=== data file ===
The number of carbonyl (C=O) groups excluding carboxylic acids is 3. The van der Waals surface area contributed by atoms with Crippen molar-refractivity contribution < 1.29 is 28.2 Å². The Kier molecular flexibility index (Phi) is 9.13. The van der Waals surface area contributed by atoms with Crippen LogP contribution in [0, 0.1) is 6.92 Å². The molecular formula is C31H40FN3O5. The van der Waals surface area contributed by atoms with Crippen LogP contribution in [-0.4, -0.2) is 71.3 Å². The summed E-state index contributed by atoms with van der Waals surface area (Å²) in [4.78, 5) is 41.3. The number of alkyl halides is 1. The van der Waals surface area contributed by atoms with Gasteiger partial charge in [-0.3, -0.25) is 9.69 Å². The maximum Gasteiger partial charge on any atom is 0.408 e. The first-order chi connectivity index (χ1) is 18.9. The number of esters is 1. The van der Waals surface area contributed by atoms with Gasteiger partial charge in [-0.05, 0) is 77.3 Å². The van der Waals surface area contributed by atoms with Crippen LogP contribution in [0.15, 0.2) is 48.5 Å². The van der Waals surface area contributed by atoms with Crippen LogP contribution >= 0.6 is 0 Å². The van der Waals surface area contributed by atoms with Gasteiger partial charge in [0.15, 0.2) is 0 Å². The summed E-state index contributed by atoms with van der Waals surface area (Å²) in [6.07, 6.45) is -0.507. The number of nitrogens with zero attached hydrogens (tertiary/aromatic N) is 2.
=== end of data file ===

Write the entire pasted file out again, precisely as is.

The number of carbonyl (C=O) groups excluding carboxylic acids is 3. The van der Waals surface area contributed by atoms with Crippen molar-refractivity contribution < 1.29 is 28.2 Å². The Kier molecular flexibility index (Phi) is 9.13. The van der Waals surface area contributed by atoms with Crippen LogP contribution in [0, 0.1) is 6.92 Å². The molecular formula is C31H40FN3O5. The van der Waals surface area contributed by atoms with Crippen LogP contribution in [-0.4, -0.2) is 71.3 Å². The summed E-state index contributed by atoms with van der Waals surface area (Å²) in [4.78, 5) is 41.3. The number of alkyl halides is 1. The van der Waals surface area contributed by atoms with Gasteiger partial charge in [-0.3, -0.25) is 9.69 Å². The maximum Gasteiger partial charge on any atom is 0.408 e. The first-order chi connectivity index (χ1) is 18.9. The number of esters is 1. The van der Waals surface area contributed by atoms with Gasteiger partial charge in [-0.05, 0) is 77.3 Å². The van der Waals surface area contributed by atoms with Crippen LogP contribution in [0.15, 0.2) is 48.5 Å². The van der Waals surface area contributed by atoms with Crippen LogP contribution >= 0.6 is 0 Å². The van der Waals surface area contributed by atoms with Gasteiger partial charge in [0.15, 0.2) is 0 Å². The summed E-state index contributed by atoms with van der Waals surface area (Å²) in [6.07, 6.45) is -0.507. The number of nitrogens with zero attached hydrogens (tertiary/aromatic N) is 2.